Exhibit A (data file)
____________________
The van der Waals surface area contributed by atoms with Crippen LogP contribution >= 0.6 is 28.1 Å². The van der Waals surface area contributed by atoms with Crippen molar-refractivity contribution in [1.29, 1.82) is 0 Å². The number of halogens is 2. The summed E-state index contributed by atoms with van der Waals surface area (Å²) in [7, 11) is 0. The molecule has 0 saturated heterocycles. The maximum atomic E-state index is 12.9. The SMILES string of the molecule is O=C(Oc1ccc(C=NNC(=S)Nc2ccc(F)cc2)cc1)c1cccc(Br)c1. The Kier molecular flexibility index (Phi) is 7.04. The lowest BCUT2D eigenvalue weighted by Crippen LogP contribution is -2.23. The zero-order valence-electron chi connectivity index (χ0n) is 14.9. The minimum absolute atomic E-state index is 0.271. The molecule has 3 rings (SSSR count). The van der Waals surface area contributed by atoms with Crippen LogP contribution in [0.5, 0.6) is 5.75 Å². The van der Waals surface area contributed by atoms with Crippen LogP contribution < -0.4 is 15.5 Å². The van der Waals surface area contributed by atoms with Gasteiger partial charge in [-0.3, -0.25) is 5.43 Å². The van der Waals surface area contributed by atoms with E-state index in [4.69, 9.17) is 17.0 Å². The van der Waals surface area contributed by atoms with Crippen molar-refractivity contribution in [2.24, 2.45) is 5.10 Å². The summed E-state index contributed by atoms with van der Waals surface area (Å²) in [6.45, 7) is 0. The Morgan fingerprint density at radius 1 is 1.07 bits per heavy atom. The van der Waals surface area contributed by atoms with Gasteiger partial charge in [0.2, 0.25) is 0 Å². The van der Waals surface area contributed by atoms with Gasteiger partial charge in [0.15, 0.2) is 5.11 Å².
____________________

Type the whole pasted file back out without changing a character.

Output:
The van der Waals surface area contributed by atoms with Crippen LogP contribution >= 0.6 is 28.1 Å². The van der Waals surface area contributed by atoms with Crippen molar-refractivity contribution in [1.29, 1.82) is 0 Å². The number of halogens is 2. The summed E-state index contributed by atoms with van der Waals surface area (Å²) in [7, 11) is 0. The molecule has 0 saturated heterocycles. The maximum atomic E-state index is 12.9. The SMILES string of the molecule is O=C(Oc1ccc(C=NNC(=S)Nc2ccc(F)cc2)cc1)c1cccc(Br)c1. The Kier molecular flexibility index (Phi) is 7.04. The lowest BCUT2D eigenvalue weighted by Crippen LogP contribution is -2.23. The zero-order valence-electron chi connectivity index (χ0n) is 14.9. The minimum absolute atomic E-state index is 0.271. The molecule has 3 rings (SSSR count). The van der Waals surface area contributed by atoms with Crippen LogP contribution in [0.5, 0.6) is 5.75 Å². The van der Waals surface area contributed by atoms with Crippen LogP contribution < -0.4 is 15.5 Å². The van der Waals surface area contributed by atoms with Gasteiger partial charge in [-0.3, -0.25) is 5.43 Å². The van der Waals surface area contributed by atoms with E-state index in [4.69, 9.17) is 17.0 Å². The van der Waals surface area contributed by atoms with Crippen molar-refractivity contribution in [2.24, 2.45) is 5.10 Å². The summed E-state index contributed by atoms with van der Waals surface area (Å²) in [6.45, 7) is 0. The Morgan fingerprint density at radius 1 is 1.07 bits per heavy atom. The van der Waals surface area contributed by atoms with Gasteiger partial charge in [0.2, 0.25) is 0 Å². The van der Waals surface area contributed by atoms with Gasteiger partial charge in [0.15, 0.2) is 5.11 Å².